Radiomic Analysis of the Optic Nerve at the First Episode of Acute Optic Neuritis: An Indicator of Optic Nerve Pathology and a Predictor of Visual Recovery?
Publication: Radiol Med. 2021 May;126(5):698-706. PMID: 33392980
Authors: Cellina M, Pirovano M, Ciocca M, Gibelli D, Floridi C, Oliva G.
Institution: Radiology Department, ASST Fatebenefratelli Sacco, Piazza Principessa Clotilde 3, 20123, Milan, Italy.
Abstract: We reviewed imaging and clinical data of 25 patients with a first episode of optic neuritis (ON) (14 females, 11 males; 5 bilateral ON; 7 left ON; 13 right ON). All patients underwent a complete ophthalmological assessment, including visual acuity and RNFL, neurological evaluation, orbits MRI. Segmentation of the optic nerves was performed through 3D Slicer open software to get radiomics analysis. All patients underwent a complete neuro-ophthalmological follow-up at 6 months to assess the VO, classified as: complete recovery, partial recovery, deficit persistence/relapse, or visual worsening and were diagnosed as MS or clinically isolated syndrome.
Radiomic Machine Learning Classifiers in Spine Bone Tumors: A Multi-Software, Multi-Scanner Study
Publication: Eur J Radiol. 2021 Apr;137:109586. PMID: 33610852
Authors: Chianca V, Cuocolo R, Gitto S, Albano D, Merli I, Badalyan J, Cortese MC, Messina C, Luzzati A, Parafioriti A, Galbusera F, Brunetti A, Sconfienza LM.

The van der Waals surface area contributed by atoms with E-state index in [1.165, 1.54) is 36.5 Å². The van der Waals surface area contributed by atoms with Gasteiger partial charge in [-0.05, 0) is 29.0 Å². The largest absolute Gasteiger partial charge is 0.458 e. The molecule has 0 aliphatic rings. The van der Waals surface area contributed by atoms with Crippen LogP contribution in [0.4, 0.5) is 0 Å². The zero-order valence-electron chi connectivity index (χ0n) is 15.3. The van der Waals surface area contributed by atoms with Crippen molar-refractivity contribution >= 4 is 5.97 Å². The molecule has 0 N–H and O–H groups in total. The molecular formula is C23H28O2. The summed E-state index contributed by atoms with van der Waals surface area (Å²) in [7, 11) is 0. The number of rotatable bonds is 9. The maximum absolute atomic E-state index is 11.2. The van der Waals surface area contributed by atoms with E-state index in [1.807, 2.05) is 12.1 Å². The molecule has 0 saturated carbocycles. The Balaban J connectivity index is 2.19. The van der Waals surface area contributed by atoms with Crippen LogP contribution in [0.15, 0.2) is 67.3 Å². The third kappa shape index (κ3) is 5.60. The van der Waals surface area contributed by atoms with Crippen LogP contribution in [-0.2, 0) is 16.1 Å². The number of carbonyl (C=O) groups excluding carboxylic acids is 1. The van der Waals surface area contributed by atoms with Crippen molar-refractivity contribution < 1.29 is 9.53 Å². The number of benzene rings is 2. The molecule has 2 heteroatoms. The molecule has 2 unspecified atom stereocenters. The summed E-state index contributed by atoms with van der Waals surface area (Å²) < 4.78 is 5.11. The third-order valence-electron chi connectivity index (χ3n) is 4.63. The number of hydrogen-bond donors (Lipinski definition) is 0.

Institution: Clinica di Radiologia EOC, Istituto di Imaging della Svizzera Italiana (IIMSI), Lugano, Switzerland.
Abstract: Purpose: Spinal lesion differential diagnosis remains challenging even in MRI. Radiomics and machine learning (ML) have proven useful even in absence of a standardized data mining pipeline. We aimed to assess ML diagnostic performance in spinal lesion differential diagnosis, employing radiomic data extracted by different software.
Methods: Patients undergoing MRI for a vertebral lesion were retrospectively analyzed (n = 146, 67 males, 79 females; mean age 63 ± 16 years, range 8-89 years) and constituted the train (n = 100) and internal test cohorts (n = 46). Part of the latter had additional prior exams which constituted a multi-scanner, external test cohort (n = 35). Lesions were labeled as benign or malignant (2-label classification), and benign, primary malignant or metastases (3-label classification) for classification analyses. Features extracted via 3D Slicer heterogeneityCAD module (hCAD) and PyRadiomics were independently used to compare different combinations of feature selection methods and ML classifiers (n = 19).
Publication: J Digit Imaging. 2021 Apr 12. PMID: 33846887
Authors: Li Y, Huang J, Huang T, Tang J, Zhang W, Xu W, Wang N, Deng Y, Yu X, Xu L.
Institution: Department of Neurosurgery, Xuanwu Hospital, Capital Medical University, Beijing, China.
Abstract: Penetrating brain injury caused by a nail is an extremely rare neurosurgical emergency that poses a challenge for neurosurgeons. Nail entering the brain from the orbit and lodging within the cranial cavity is even more unusual. A 53-year-old male was found unconscious at a construction site, and brain CT revealed not only the presence of a nail beneath the inner table of the parietal bone, but also traumatic intracerebral hematoma. Consequently, accurate localization of the nail and hematoma was mandatory for surgical plan. During surgical planning, computational model reconstruction and trajectory calculation were completed using preoperative CT in 3D Slicer.
BreastImplantAnalyzer: An Easy-to-Use, Validated Tool for Calculating Breast Implant Volume From MRI Data
Authors: Levine L, Kassira W.
Institution: University of Miami Miller School of Medicine, Miami, USA.